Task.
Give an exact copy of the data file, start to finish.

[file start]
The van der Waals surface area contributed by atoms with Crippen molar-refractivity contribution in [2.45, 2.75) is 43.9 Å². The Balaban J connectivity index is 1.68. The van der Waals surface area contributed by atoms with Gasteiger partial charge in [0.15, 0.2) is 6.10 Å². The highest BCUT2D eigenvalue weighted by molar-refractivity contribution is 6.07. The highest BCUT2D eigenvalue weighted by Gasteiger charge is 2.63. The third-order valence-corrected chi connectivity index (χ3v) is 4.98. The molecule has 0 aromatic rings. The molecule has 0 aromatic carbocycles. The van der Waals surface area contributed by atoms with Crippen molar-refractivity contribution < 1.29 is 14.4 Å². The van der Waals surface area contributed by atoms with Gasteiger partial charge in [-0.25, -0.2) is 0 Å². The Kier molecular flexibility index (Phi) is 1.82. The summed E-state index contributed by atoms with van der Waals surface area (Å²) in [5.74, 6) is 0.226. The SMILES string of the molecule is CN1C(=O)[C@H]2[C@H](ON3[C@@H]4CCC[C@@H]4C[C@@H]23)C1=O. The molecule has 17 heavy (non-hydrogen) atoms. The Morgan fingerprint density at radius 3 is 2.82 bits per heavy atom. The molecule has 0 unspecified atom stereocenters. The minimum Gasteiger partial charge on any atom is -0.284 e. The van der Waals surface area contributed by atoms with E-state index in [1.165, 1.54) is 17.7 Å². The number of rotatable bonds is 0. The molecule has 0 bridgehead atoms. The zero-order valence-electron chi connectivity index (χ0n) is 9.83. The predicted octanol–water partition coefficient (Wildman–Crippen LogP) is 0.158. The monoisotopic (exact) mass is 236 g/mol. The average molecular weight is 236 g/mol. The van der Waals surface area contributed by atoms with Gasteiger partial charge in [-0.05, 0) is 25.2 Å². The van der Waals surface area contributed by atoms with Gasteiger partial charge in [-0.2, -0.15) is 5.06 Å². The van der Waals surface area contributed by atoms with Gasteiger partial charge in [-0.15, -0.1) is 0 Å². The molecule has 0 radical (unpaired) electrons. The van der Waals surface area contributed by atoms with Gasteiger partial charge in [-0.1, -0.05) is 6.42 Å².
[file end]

The van der Waals surface area contributed by atoms with Crippen molar-refractivity contribution in [2.45, 2.75) is 43.9 Å². The Balaban J connectivity index is 1.68. The van der Waals surface area contributed by atoms with Gasteiger partial charge in [0.15, 0.2) is 6.10 Å². The highest BCUT2D eigenvalue weighted by molar-refractivity contribution is 6.07. The highest BCUT2D eigenvalue weighted by Gasteiger charge is 2.63. The third-order valence-corrected chi connectivity index (χ3v) is 4.98. The molecule has 0 aromatic rings. The molecule has 0 aromatic carbocycles. The van der Waals surface area contributed by atoms with Crippen molar-refractivity contribution < 1.29 is 14.4 Å². The van der Waals surface area contributed by atoms with Gasteiger partial charge in [-0.25, -0.2) is 0 Å². The Kier molecular flexibility index (Phi) is 1.82. The summed E-state index contributed by atoms with van der Waals surface area (Å²) in [5.74, 6) is 0.226. The SMILES string of the molecule is CN1C(=O)[C@H]2[C@H](ON3[C@@H]4CCC[C@@H]4C[C@@H]23)C1=O. The molecule has 17 heavy (non-hydrogen) atoms. The Morgan fingerprint density at radius 3 is 2.82 bits per heavy atom. The molecule has 0 unspecified atom stereocenters. The minimum Gasteiger partial charge on any atom is -0.284 e. The van der Waals surface area contributed by atoms with E-state index in [1.165, 1.54) is 17.7 Å². The number of rotatable bonds is 0. The molecule has 0 bridgehead atoms. The zero-order valence-electron chi connectivity index (χ0n) is 9.83. The predicted octanol–water partition coefficient (Wildman–Crippen LogP) is 0.158. The monoisotopic (exact) mass is 236 g/mol. The average molecular weight is 236 g/mol. The van der Waals surface area contributed by atoms with Gasteiger partial charge in [-0.05, 0) is 25.2 Å². The van der Waals surface area contributed by atoms with Gasteiger partial charge in [-0.2, -0.15) is 5.06 Å². The van der Waals surface area contributed by atoms with Gasteiger partial charge in [-0.15, -0.1) is 0 Å². The molecule has 0 radical (unpaired) electrons. The van der Waals surface area contributed by atoms with Gasteiger partial charge in [-0.1, -0.05) is 6.42 Å².